and searching for it.

In a nutshell, the tax office opinion (please read my previous comments) is that the interest on the money borrowed to buy the IP is deductible; the interest on the draw down to pay for IP related expenses is deductible; but, drawdowns to pay the capital is not deductible.

This area is one that the tax office looked closely at a few years ago after some unscrupulous (no???!!!) agents tried to sell it as a tax benefit of restructuring your finances.

I hope that this helps.

Dale
 
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Reply: 2.1
From: Rolf Latham


Hi Dale

Very good advice on a perplexing topic for most.

You posted:

"This area is one that the tax office looked closely at a few years ago after some unscrupulous (no???!!!) agents tried to sell it as a tax benefit of restructuring your finances."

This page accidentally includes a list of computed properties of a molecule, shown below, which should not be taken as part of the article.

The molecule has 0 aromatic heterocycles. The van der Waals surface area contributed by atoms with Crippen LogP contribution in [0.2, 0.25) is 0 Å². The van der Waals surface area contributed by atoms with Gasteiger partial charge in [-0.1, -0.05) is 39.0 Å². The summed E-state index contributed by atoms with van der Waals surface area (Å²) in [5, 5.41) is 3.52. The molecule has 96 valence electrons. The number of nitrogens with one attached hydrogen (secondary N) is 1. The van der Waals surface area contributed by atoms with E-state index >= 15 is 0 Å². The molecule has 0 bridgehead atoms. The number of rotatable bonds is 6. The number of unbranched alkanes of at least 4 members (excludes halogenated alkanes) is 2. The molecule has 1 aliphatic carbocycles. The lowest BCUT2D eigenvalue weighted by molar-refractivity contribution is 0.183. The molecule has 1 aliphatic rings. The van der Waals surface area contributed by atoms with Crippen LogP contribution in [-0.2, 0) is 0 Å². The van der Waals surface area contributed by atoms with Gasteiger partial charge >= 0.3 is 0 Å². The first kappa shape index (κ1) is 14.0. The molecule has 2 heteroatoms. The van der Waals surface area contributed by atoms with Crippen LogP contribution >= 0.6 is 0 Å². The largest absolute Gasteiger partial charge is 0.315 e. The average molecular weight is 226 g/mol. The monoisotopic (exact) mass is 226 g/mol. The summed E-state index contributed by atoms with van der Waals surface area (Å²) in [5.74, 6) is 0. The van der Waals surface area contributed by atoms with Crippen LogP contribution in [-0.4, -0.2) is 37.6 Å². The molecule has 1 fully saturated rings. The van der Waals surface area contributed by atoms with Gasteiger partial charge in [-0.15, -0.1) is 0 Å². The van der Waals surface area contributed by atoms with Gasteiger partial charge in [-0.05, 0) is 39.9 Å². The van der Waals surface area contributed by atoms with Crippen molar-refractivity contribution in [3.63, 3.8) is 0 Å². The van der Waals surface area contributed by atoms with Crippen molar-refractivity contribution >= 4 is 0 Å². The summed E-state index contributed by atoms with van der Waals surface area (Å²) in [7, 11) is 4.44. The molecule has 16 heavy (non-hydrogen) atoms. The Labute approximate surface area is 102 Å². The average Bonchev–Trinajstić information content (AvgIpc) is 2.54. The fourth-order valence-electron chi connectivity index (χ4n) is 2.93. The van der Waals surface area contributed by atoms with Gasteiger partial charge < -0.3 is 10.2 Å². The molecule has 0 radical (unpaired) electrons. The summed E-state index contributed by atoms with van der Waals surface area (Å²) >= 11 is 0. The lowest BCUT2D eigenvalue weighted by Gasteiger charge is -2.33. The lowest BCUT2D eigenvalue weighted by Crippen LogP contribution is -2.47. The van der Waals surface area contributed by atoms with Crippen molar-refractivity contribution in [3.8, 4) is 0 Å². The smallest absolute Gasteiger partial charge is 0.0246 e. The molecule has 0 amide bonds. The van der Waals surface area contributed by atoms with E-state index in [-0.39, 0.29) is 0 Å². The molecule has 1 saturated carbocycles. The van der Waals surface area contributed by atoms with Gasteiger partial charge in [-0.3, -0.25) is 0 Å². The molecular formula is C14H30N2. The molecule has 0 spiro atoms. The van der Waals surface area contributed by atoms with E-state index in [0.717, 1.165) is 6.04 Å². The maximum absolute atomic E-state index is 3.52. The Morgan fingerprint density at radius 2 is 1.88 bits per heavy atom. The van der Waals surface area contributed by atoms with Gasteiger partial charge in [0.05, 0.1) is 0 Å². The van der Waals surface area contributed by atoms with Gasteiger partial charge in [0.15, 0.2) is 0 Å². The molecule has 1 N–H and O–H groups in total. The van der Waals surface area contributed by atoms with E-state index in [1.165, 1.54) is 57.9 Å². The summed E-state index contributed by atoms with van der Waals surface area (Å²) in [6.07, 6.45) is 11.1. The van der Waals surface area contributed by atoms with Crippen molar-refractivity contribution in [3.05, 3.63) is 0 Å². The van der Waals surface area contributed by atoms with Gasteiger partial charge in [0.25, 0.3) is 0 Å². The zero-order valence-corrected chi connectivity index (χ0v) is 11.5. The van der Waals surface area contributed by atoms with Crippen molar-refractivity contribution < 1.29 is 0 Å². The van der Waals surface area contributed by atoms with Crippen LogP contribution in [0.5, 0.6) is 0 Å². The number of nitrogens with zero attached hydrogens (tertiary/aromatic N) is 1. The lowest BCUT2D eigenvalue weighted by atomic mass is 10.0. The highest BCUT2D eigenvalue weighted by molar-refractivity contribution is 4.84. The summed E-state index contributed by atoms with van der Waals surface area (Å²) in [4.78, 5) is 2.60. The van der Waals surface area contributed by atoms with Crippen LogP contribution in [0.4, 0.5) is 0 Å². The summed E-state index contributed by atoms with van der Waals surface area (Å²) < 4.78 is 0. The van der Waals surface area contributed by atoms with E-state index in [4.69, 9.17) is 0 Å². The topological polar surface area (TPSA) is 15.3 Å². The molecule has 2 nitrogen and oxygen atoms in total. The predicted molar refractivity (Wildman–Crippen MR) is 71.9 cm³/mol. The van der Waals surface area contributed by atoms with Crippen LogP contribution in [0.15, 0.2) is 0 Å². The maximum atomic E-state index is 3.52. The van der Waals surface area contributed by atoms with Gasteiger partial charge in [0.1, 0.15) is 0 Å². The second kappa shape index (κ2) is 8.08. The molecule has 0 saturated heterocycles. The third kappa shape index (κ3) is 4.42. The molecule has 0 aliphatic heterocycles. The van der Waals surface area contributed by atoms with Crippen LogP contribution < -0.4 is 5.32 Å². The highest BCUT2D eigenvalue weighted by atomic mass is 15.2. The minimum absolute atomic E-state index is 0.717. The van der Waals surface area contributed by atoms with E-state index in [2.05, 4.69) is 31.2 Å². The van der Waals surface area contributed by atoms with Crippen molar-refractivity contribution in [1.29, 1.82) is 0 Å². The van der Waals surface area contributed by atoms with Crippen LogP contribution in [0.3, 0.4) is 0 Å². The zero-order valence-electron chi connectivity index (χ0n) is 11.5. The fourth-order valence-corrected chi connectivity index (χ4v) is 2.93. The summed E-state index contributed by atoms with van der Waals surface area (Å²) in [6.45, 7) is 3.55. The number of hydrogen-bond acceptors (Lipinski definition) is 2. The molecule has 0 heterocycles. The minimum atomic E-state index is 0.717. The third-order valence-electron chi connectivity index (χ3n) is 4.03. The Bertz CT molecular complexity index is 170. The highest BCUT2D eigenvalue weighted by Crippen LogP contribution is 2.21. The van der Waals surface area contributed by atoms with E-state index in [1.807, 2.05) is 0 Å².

Tax minimisation through legitimate means can surely not be regarded as an unscrupulous excercise ?? Just because the ATO later decides to issue a ruling does not mean that the work during that time by "financial people" (including large accountancy firms) was unscrupulous.

The current and ongoing row over "tax effective" investments shows just how inconsistent the ATO really can be. Whats ok today may not be tomorrow, even if you have a private ruling from the deputy commissioner, his boss might not like it 4 years later and retrospectively changes the rules of the game.

Interest capitalisation on IPs and tax effective investments used to work very well when you could claim the deduction and thereby swap non tax deductible debt on your home for tax deductible debt. If you were on a high income this could result in tax savings of thousands of dollars per year.

I am not a tax person - which is just as well I could not keep up with the mines moving on the minefield every day - thats why Dale wears a flack jacket and carries a metal detector :eek:)


Ta

Rolf
 
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Reply: 2.1.1
From: Dale Gatherum-Goss


Hi Rolf!

Agreed on all points.